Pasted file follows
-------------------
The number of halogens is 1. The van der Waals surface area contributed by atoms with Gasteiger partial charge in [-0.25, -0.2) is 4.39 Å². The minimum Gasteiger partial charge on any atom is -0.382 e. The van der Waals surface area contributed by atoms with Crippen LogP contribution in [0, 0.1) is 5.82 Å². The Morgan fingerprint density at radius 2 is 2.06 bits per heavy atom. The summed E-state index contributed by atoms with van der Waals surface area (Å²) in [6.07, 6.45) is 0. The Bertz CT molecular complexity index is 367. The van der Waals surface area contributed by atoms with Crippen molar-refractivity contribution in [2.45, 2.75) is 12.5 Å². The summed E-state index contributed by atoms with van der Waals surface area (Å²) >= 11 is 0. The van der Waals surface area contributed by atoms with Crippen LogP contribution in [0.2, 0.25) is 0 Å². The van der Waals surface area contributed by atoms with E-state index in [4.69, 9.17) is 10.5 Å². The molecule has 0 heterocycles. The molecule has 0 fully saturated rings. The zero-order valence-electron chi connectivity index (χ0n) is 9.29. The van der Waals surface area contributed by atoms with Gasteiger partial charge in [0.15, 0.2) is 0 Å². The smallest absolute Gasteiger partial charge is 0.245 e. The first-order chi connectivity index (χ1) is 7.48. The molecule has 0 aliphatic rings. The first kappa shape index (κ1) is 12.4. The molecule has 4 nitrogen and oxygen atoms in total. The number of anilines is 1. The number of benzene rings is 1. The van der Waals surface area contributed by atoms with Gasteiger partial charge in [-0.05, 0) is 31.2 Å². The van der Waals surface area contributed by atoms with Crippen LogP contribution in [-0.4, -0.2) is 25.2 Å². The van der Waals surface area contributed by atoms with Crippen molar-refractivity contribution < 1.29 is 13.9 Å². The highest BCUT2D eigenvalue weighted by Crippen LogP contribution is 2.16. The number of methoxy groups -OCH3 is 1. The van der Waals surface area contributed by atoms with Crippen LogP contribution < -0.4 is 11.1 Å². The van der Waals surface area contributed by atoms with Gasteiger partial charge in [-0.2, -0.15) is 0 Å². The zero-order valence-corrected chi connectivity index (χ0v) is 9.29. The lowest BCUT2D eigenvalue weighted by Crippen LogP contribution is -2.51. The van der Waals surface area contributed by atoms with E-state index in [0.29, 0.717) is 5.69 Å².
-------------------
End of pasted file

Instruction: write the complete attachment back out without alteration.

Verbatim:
The number of halogens is 1. The van der Waals surface area contributed by atoms with Gasteiger partial charge in [-0.25, -0.2) is 4.39 Å². The minimum Gasteiger partial charge on any atom is -0.382 e. The van der Waals surface area contributed by atoms with Crippen LogP contribution in [0, 0.1) is 5.82 Å². The Morgan fingerprint density at radius 2 is 2.06 bits per heavy atom. The summed E-state index contributed by atoms with van der Waals surface area (Å²) in [6.07, 6.45) is 0. The Bertz CT molecular complexity index is 367. The van der Waals surface area contributed by atoms with Crippen molar-refractivity contribution in [2.45, 2.75) is 12.5 Å². The summed E-state index contributed by atoms with van der Waals surface area (Å²) >= 11 is 0. The van der Waals surface area contributed by atoms with Crippen LogP contribution in [0.2, 0.25) is 0 Å². The van der Waals surface area contributed by atoms with E-state index in [4.69, 9.17) is 10.5 Å². The molecule has 0 heterocycles. The molecule has 0 fully saturated rings. The zero-order valence-electron chi connectivity index (χ0n) is 9.29. The van der Waals surface area contributed by atoms with Gasteiger partial charge in [0.15, 0.2) is 0 Å². The smallest absolute Gasteiger partial charge is 0.245 e. The first-order chi connectivity index (χ1) is 7.48. The molecule has 0 aliphatic rings. The first kappa shape index (κ1) is 12.4. The molecule has 4 nitrogen and oxygen atoms in total. The number of anilines is 1. The number of benzene rings is 1. The van der Waals surface area contributed by atoms with Gasteiger partial charge in [-0.05, 0) is 31.2 Å². The van der Waals surface area contributed by atoms with Crippen LogP contribution in [-0.4, -0.2) is 25.2 Å². The van der Waals surface area contributed by atoms with Crippen molar-refractivity contribution < 1.29 is 13.9 Å². The highest BCUT2D eigenvalue weighted by Crippen LogP contribution is 2.16. The number of methoxy groups -OCH3 is 1. The van der Waals surface area contributed by atoms with Crippen LogP contribution < -0.4 is 11.1 Å². The van der Waals surface area contributed by atoms with Gasteiger partial charge in [-0.2, -0.15) is 0 Å². The zero-order valence-corrected chi connectivity index (χ0v) is 9.29. The lowest BCUT2D eigenvalue weighted by Crippen LogP contribution is -2.51. The van der Waals surface area contributed by atoms with E-state index in [0.29, 0.717) is 5.69 Å².